Food & Nutrition Column
Mary Ann Lienhart Cross
County Extension Director
Extension Educator Health Human Sciences
Purdue Extension Elkhart County
As I write this there are spring flowers blooming and it is warm. I know tomorrow it is supposed to be cold again, but the warmth means there is hope that spring really will get here soon! This wonderful spring weather means more of you are grilling and also eating outside so this is a good time to review some food safety rules.
Particularly in warm weather, if you could just throw the refrigerator under one arm and take it with you there wouldn’t be as many problems in keeping your food safe. This is because the best way to fight food poisoning is to keep perishable foods, especially meat and poultry, cold between preparation and serving. Why keep foods cold? At warm temperatures, like 40 degrees and over, food poisoning bacteria can begin to multiply and cause illness. At summer temperatures of 80 degrees and above, bacteria multiply very quickly. While food poisoning usually means uncomfortable intestinal flu-like symptoms, it can be serious in the young, the elderly, and people with other illnesses. The rarely occurring botulism of course is always serious.
Foodborne illness is a larger problem than you might think. Over 4 million people a year are affected by it. Plus, food poisoning bacteria are tough to deal with because you usually don’t even know they’re present. They are microscopic in size and you normally can’t see, smell, or taste them. So, for food safety, prevention is key. By observing the cold storage, sanitation, and thorough cooking rules, you can keep your food safe.
A good rule to begin with is to keep everything that touches the food clean. Stop and wash your hands before preparing food. Wash utensils, bowls, and countertops between working on each dish. Use a spoon, fork, or other kitchen utensil rather than your hands to mix food as much as possible. There is a lot of emphasis on clean hands because your hands continually pick up bacteria and other germs and these organisms dig in around the fingernails and in the creased skin of the hands. Only vigorous washing with hot, soapy water prepares hands to safely deal with food.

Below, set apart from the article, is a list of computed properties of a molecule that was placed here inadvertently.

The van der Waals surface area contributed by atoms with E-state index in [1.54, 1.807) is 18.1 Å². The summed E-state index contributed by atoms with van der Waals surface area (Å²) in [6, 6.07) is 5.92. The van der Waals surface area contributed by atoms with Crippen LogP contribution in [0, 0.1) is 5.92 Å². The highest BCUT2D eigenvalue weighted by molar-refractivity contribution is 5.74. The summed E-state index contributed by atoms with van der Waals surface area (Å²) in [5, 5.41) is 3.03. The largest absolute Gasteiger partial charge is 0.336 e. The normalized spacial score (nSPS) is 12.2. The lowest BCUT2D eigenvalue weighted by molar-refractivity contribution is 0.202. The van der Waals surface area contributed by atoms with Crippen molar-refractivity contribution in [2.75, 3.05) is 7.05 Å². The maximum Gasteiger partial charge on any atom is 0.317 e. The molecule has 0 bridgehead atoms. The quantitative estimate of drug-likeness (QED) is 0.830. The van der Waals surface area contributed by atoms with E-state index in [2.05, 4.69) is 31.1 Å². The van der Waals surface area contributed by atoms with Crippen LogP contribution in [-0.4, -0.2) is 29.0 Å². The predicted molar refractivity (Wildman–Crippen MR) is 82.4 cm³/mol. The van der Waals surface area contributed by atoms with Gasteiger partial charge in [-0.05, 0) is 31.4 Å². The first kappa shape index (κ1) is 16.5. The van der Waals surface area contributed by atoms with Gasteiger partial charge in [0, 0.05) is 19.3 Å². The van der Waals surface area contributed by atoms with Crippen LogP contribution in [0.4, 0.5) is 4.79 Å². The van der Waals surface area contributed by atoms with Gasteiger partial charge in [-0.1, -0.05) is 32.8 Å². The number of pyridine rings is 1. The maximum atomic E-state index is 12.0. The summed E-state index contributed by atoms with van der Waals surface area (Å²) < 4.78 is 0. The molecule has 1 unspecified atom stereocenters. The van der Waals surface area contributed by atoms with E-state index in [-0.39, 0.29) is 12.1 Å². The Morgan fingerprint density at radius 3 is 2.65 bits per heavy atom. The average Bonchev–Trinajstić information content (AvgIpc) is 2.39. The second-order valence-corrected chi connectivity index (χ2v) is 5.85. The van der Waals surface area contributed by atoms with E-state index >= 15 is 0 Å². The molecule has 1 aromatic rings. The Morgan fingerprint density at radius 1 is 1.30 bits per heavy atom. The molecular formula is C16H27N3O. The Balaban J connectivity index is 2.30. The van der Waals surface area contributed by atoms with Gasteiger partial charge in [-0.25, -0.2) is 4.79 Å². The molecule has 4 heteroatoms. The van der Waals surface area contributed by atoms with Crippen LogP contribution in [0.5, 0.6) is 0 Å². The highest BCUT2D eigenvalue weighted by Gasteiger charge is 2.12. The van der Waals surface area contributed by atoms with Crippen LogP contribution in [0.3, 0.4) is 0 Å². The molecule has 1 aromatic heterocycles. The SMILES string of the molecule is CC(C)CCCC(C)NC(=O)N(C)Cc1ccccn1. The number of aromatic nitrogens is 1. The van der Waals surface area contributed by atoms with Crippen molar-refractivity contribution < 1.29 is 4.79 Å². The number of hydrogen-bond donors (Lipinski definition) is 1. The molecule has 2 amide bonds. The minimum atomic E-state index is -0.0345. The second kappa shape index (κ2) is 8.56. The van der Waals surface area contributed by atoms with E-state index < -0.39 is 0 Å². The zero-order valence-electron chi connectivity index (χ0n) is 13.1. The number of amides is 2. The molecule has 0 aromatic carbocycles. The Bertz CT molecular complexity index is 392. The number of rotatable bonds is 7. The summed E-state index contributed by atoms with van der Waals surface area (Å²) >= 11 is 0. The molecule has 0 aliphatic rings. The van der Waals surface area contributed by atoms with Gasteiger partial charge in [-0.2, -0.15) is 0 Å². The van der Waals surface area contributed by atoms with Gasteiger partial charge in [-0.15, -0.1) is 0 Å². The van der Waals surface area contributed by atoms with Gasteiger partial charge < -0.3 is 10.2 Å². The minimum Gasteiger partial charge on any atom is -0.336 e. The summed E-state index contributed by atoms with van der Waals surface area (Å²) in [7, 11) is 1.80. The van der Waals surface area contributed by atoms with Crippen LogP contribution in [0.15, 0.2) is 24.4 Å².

The second food safety rule is to thoroughly cook your food. For complete safety, raw meat, poultry, and fish should be thoroughly cooked. You can follow the package instructions, use a cookbook for directions, and also use a meat thermometer.
If you are taking cold foods to a carry-in or picnic, refrigerate the food after you have prepared it. Make sure to add some ice, frozen cooler keepers, or frozen food to your cooler to help keep food cold. Keep the cooler in the coolest place possible and never leave it in direct sun.
Plan to buy your perishable products last in the store when you are grocery shopping and then take them right home to the refrigerator. If you have to travel a distance it is a good idea to keep a cooler in your vehicle. Never leave perishable foods in a hot car while you run other errands.